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Skip to 0 minutes and 4 secondsSPEAKER 1: Eliciting misconceptions. True-false statements.

Skip to 0 minutes and 12 secondsFirst, the statements are read; then the statements are sorted as to whether the children think they are true or false.

Skip to 0 minutes and 24 secondsOdd one out. Pupils consider which is the odd one out and why.

Skip to 0 minutes and 29 secondsSPEAKER 2: What do you reckon? Lily, we'll start with you.

Skip to 0 minutes and 32 secondsSPEAKER 3: I think it's the one with the screwdriver because if you put in a nail in the wall or something and the screwdriver would just attract to it, I don't think that would work.

Skip to 0 minutes and 47 secondsSPEAKER 2: OK.

Skip to 0 minutes and 47 secondsSPEAKER 3: Or something.

Skip to 0 minutes and 48 secondsSPEAKER 2: Fine. You had screwdriver for another reason over here. Why did you pick a screwdriver? Peter?

Skip to 0 minutes and 54 secondsSPEAKER 4: We think the horseshoe is the odd one out because that one is the only one with the negative and the-- no, north and south on it.

Skip to 1 minute and 6 secondsSPEAKER 2: OK, so the others don't have a north and south pole. Yeah?

Skip to 1 minute and 11 secondsSPEAKER 1: Sorting. Pupils sort materials into two groups-- for example, magnetic and nonmagnetic.

Skip to 1 minute and 18 secondsSPEAKER 2: So we're going to be commander classifiers now. We're going to be sorting these out into groups according to whether they're magnetic or not. Soon as you get your pile of materials, you can start chatting on your table and get it sorted. [INTERPOSING VOICES]

Skip to 1 minute and 32 secondsSPEAKER 3: This one is made out of plastic. [INTERPOSING VOICES]

Skip to 1 minute and 35 secondsSPEAKER 5: Metal things are quite heavy as well. [INTERPOSING VOICES]

Eliciting misconceptions: true-false statements, odd one out and sorting

Many children believe that hard materials are always strong, and that all metals are magnetic. In the video we demonstrate how we can use true-false statements, Odd One Out and sorting to elicit misconceptions.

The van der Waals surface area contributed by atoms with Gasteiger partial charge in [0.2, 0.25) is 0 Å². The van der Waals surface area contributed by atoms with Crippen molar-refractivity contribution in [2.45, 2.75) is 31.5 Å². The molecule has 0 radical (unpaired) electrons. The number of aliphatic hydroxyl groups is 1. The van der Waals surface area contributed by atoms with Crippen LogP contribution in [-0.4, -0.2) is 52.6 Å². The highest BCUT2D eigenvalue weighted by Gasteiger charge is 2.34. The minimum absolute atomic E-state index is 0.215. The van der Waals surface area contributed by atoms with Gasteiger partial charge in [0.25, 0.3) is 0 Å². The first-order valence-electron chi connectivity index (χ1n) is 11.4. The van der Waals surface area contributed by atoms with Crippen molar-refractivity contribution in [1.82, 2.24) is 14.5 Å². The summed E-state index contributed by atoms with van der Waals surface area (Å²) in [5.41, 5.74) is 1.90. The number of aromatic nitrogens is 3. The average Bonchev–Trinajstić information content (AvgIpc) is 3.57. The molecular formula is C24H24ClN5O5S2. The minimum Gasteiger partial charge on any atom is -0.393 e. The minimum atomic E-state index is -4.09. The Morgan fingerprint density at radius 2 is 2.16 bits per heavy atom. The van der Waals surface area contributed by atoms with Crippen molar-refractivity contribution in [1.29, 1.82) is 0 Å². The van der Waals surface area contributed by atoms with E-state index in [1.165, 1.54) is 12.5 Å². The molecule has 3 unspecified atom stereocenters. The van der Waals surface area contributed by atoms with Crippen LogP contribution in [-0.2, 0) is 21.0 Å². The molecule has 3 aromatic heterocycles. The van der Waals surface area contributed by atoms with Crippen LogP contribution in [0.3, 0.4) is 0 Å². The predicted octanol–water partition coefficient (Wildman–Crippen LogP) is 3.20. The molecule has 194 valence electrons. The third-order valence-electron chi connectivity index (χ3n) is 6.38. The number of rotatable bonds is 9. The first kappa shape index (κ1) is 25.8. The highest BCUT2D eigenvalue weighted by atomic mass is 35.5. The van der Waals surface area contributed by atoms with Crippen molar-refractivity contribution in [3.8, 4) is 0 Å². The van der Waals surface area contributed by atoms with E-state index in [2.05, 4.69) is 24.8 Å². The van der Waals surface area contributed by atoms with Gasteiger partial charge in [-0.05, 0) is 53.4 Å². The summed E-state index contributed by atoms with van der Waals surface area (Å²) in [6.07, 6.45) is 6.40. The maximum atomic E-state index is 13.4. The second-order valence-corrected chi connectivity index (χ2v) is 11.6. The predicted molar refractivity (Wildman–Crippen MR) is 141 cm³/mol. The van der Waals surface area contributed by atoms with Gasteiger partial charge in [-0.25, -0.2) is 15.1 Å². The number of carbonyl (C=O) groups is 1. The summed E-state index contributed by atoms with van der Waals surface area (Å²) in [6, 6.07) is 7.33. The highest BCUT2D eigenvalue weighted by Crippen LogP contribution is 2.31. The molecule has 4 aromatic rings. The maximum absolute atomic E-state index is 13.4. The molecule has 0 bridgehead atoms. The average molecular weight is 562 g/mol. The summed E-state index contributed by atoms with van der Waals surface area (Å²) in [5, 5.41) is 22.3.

True-false statements

True-false statements are a set of statements carefully written to match the topic you are teaching to check for prior knowledge and misconceptions. In this case, statements had been written which would allow us to see if children understood the definitions of strong and hard.

In the book ‘Active Assessment: Thinking Learning and Assessment in Science’, Naylor, Keogh and Goldsworthy suggest that this method can be extended with older children to add a third category of “It all depends on…” or “I’m not sure because…”. This allows children to give a little more reasoning to their answers, and helps you to find unanticipated misconceptions.

True-false statements are quick to administer and can tell us a lot, making them a valuable form of assessment. They can be used individually or as a group, where children will discuss answers and quickly realise the statements which have disagreement or uncertainty. This can then be used to inform lesson planning so that these disagreements and uncertainties can be cleared up through enquiry and class discussion.

Odd One Out

In Odd One Out activities children explore the similarities and differences in a set of pictures or physical objects. In the video we saw the Explorify Odd One Out activity Pull Together being used to start exploring the topic of magnets and magnetic materials.

You can use Odd One Out activities in different ways. Children could be asked to:

  • Choose one Odd One Out and explain their reasoning.
  • Find a reason for each picture or object to be the Odd One Out and to once again explain their reasons.
  • Choose similarities for two or all of the pictures or objects.

Source: based on ideas from PSTT Bright Ideas.

To successfully run this activity you must first ensure that the children know what each of the pictures or objects are. Ensure that time is given to this quick discussion at the start of the activity.

As there are no right or wrong answers, children feel confident to share their ideas. This makes Odd One Out activities particularly useful for eliciting children’s understanding and are regularly used as an assessment tool at the beginning and/or at the end of a topic.


Sorting is another quick and powerful tool for assessing children’s knowledge and understanding.

In the video you saw how we used sorting as a great follow on activity after the Explorify Pull Together Odd One Out activity. It helped us to understand if children thought that all metals were magnetic.


Take a look at the Odd One Out activities on the Explorify website. It is free to sign up to. Let us know which one you particularly liked and why.

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This video is from the free online course:

Teaching Primary Science: Chemistry

National STEM Learning Centre